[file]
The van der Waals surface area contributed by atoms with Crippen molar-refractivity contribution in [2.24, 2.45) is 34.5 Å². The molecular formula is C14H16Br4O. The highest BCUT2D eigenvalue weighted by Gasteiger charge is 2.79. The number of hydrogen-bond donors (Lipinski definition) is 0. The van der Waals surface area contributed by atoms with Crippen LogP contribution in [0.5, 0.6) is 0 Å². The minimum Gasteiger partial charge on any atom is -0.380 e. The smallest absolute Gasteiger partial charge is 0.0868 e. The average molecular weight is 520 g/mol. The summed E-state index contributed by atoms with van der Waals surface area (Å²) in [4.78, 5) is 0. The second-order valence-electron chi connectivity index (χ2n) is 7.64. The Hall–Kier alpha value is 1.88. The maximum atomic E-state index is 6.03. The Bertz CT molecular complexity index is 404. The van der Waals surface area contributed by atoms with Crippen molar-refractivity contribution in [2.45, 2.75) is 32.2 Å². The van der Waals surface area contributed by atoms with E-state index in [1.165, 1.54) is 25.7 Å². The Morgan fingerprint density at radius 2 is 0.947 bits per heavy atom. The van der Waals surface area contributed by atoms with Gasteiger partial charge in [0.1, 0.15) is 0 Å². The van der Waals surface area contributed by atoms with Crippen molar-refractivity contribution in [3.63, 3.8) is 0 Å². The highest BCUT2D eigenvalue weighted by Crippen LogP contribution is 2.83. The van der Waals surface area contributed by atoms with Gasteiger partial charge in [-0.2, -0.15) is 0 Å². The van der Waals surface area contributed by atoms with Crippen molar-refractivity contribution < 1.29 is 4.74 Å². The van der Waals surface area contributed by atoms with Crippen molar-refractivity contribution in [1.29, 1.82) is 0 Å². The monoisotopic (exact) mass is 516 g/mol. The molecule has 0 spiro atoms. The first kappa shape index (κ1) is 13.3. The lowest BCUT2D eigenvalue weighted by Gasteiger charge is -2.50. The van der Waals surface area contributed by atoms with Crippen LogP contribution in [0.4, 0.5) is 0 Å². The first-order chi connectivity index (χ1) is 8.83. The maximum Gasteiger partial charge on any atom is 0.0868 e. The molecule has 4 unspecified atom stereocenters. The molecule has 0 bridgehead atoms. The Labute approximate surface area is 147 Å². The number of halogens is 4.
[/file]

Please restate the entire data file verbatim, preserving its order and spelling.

The van der Waals surface area contributed by atoms with Crippen molar-refractivity contribution in [2.24, 2.45) is 34.5 Å². The molecular formula is C14H16Br4O. The highest BCUT2D eigenvalue weighted by Gasteiger charge is 2.79. The number of hydrogen-bond donors (Lipinski definition) is 0. The van der Waals surface area contributed by atoms with Crippen LogP contribution in [0.5, 0.6) is 0 Å². The minimum Gasteiger partial charge on any atom is -0.380 e. The smallest absolute Gasteiger partial charge is 0.0868 e. The average molecular weight is 520 g/mol. The summed E-state index contributed by atoms with van der Waals surface area (Å²) in [4.78, 5) is 0. The second-order valence-electron chi connectivity index (χ2n) is 7.64. The Hall–Kier alpha value is 1.88. The maximum atomic E-state index is 6.03. The Bertz CT molecular complexity index is 404. The van der Waals surface area contributed by atoms with Crippen molar-refractivity contribution in [2.45, 2.75) is 32.2 Å². The van der Waals surface area contributed by atoms with E-state index in [1.165, 1.54) is 25.7 Å². The Morgan fingerprint density at radius 2 is 0.947 bits per heavy atom. The van der Waals surface area contributed by atoms with Gasteiger partial charge in [0.1, 0.15) is 0 Å². The van der Waals surface area contributed by atoms with Crippen molar-refractivity contribution in [3.63, 3.8) is 0 Å². The highest BCUT2D eigenvalue weighted by Crippen LogP contribution is 2.83. The van der Waals surface area contributed by atoms with Gasteiger partial charge in [-0.2, -0.15) is 0 Å². The van der Waals surface area contributed by atoms with Crippen molar-refractivity contribution < 1.29 is 4.74 Å². The van der Waals surface area contributed by atoms with Crippen molar-refractivity contribution in [1.29, 1.82) is 0 Å². The monoisotopic (exact) mass is 516 g/mol. The molecule has 0 spiro atoms. The first kappa shape index (κ1) is 13.3. The lowest BCUT2D eigenvalue weighted by Gasteiger charge is -2.50. The van der Waals surface area contributed by atoms with Crippen LogP contribution in [0.4, 0.5) is 0 Å². The first-order chi connectivity index (χ1) is 8.83. The maximum Gasteiger partial charge on any atom is 0.0868 e. The molecule has 4 unspecified atom stereocenters. The molecule has 0 bridgehead atoms. The Labute approximate surface area is 147 Å². The number of halogens is 4.